Speaking Engagements

 


Latitude 35’s President and Co-Founder Jason Caldwell is a genuine leader. He believes that while the study of leadership and high-performance is a good foundation, the best leaders are ones that went out there and did it. The ones that went out and lead teams that failed, learned from their experiences, and then tried again. Jason personifies these very beliefs by the creation of Latitude 35’s Racing Team. Over the years Jason has built and led Latitude 35 teams that have entered in the world’s toughest races to challenge his own leadership philosophies and bring his stories to the rest of the world through key-note speeches. 

His most recent example lies in The Talisker Whisky Atlantic Challenge - a rowing race 3,000 miles across the Atlantic Ocean, and considered by many to be the toughest race in the world. It’s competitors are in four-person teams representing countries from around the world. Starting in the Canary Islands, off the coast of West Africa, teams race southwest across the mid-Atlantic toward Antigua, the Caribbean finish line.

Teams competing for the coveted title of winner of the Atlantic Challenge must endure grueling, if not seemingly impossible conditions for over 30 days without leaving their boat or taking assistance from another vessel. Athletes row two hours on, two hours off, for 24 hours a day, throughout the entire 3,000 mile race. During this time teams suffer from dehydration, malnourishment, sleep deprivation, infection, broken bones, and loss of weight, not to mention the physical/mental toll that rowing 12-16 hours a day will take on the mind and body. Just to complete this race takes incredible fortitude and tenacity. To date, less than 500 people have ever successfully rowed across any ocean - less than the amount of people who have been to space and far less than those who have summited Everest.

In 2015 Jason captained an All-American four-man crew to take on this race, and spent the prior year and a half training mentally, physically, and emotionally. At just 600 miles into this 3,000 mile journey, two of Jason’s teammates were evacuated by sailboat due to illness and injury.  Jason and remaining teammate Tom Magarov made the decision to continue this quest to represent their family, sponsors, and country. The adversity and odds continued to pile up against these two friends as they faced power failures, a shortage of drinkable water, and storms producing 30-foot waves. Undeterred, Jason and Tom tenaciously continued their effort moving from 24th place all the way up to 11th during the remaining 2,400 miles whilst rowing a boat designed for four people.  51 days later, Latitude 35, in many ways a strikingly different crew than the one that had started the race, crossed the finish line not only completing the epic race but setting the American Record for the fastest four-man crossing in the process.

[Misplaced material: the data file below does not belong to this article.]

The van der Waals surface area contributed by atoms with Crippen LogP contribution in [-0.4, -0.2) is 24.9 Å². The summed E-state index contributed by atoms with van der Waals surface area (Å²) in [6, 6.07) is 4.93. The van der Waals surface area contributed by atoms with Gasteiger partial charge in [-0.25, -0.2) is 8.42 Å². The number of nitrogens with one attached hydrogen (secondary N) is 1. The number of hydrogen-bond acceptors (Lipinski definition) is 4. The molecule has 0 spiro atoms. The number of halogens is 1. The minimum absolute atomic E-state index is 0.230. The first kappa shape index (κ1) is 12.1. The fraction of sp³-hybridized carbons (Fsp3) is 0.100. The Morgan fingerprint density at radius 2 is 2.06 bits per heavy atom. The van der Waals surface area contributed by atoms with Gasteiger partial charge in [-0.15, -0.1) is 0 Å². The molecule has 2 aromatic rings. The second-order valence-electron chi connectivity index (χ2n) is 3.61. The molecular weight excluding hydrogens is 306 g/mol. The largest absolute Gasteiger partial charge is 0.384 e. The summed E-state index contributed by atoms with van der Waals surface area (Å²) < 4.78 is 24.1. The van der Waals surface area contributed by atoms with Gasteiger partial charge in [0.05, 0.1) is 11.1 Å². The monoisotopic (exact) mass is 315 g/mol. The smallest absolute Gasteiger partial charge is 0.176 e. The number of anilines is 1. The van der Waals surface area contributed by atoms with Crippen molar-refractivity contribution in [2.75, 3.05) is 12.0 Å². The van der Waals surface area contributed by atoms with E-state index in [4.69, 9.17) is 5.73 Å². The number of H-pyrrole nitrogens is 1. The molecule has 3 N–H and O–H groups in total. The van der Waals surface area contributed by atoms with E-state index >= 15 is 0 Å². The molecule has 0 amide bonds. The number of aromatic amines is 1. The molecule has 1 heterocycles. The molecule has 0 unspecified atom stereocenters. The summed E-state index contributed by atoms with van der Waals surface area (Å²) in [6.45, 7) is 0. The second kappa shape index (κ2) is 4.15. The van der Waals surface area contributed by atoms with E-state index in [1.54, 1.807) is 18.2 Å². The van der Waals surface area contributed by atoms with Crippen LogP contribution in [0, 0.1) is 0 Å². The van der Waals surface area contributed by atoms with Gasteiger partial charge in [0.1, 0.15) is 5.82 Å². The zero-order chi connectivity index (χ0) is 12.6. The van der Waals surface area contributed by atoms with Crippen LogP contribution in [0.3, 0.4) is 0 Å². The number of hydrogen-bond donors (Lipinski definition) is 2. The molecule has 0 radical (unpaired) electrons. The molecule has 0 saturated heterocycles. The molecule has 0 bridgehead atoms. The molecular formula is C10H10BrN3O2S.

One year later, proud of his and Tom’s achievements but unsatisfied with their race finish position, Jason re-entered the Talisker Whisky Atlantic Challenge, again as Latitude 35 but with a new crew. Learning form the mistakes he made in the past year, Jason worked hard to recruit and train a new crop of adventure athletes for the purpose of not only winning the race but setting the World Record. As captain and Skipper Jason continuously engaged and empowered his crew to row with a selfless ambition, and give up the individual ego for the collective.

The Ocean battered Latitude 35 for the first 500 miles causing sea sickness and injury early on.  A lost gamble on routing also resulted in the crew struggling to acquire the lead. However, by 1,500 miles in, the team was at full strength and rowing well
together, executing their race plan seamlessly despite constantly challenging and changing conditions of the ocean. With a thousand miles to go, Latitude 35 was in first place and the World Record well in sight.

But the Ocean would not simply hand them the most coveted record, and with 500 miles left in the race, a large storm battered the crew for two full days. As they battled the storm and struggled to make progress against the maelstrom, Jason and his crew watched the World Record slowly slip away. Once the storm had lifted the objective became clear: 400 miles left to go with only 5 days before the World Record expired. The crew was being asked to row five straight 80-mile days, an unprecedented feat since the races’ inception in 1996.  But, with herculean determination and tenacity to match, Latitude 35 averaged 85 miles over the next five days, crossing the finish line in 35 days, 14 hours, and 3 minutes, a new World Record by 11 hours. This crew’s portrayal of high-performance and selfless determination toward a common goal defied the odds and placed them in the Guinness Book of World Records.

Jason Caldwell is an authentic and captivating story-teller who brings the above story as well as many other stories of his races throughout the world to life. Please contact us for further information on Jason as a key-note speaker for your group and his availability.